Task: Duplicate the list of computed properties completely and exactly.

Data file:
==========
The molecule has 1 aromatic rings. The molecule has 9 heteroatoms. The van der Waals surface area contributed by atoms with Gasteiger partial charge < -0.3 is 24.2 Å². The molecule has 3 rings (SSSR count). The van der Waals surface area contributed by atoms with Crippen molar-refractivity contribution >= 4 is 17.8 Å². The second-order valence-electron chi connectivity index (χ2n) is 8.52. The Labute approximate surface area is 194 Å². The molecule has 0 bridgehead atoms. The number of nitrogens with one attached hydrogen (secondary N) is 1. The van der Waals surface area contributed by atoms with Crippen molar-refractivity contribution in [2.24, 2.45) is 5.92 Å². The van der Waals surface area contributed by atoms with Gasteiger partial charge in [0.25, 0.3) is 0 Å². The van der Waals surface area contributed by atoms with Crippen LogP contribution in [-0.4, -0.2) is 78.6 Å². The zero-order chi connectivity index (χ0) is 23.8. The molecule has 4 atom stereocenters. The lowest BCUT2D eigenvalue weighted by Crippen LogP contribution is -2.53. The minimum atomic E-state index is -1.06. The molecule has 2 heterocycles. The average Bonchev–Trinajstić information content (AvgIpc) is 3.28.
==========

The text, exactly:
The molecule has 1 aromatic rings. The molecule has 9 heteroatoms. The van der Waals surface area contributed by atoms with Gasteiger partial charge < -0.3 is 24.2 Å². The molecule has 3 rings (SSSR count). The van der Waals surface area contributed by atoms with Crippen molar-refractivity contribution >= 4 is 17.8 Å². The second-order valence-electron chi connectivity index (χ2n) is 8.52. The Labute approximate surface area is 194 Å². The molecule has 0 bridgehead atoms. The number of nitrogens with one attached hydrogen (secondary N) is 1. The van der Waals surface area contributed by atoms with Crippen molar-refractivity contribution in [2.24, 2.45) is 5.92 Å². The van der Waals surface area contributed by atoms with Gasteiger partial charge in [0.25, 0.3) is 0 Å². The van der Waals surface area contributed by atoms with Crippen LogP contribution in [-0.4, -0.2) is 78.6 Å². The zero-order chi connectivity index (χ0) is 23.8. The molecule has 4 atom stereocenters. The lowest BCUT2D eigenvalue weighted by Crippen LogP contribution is -2.53. The minimum atomic E-state index is -1.06. The molecule has 2 heterocycles. The average Bonchev–Trinajstić information content (AvgIpc) is 3.28.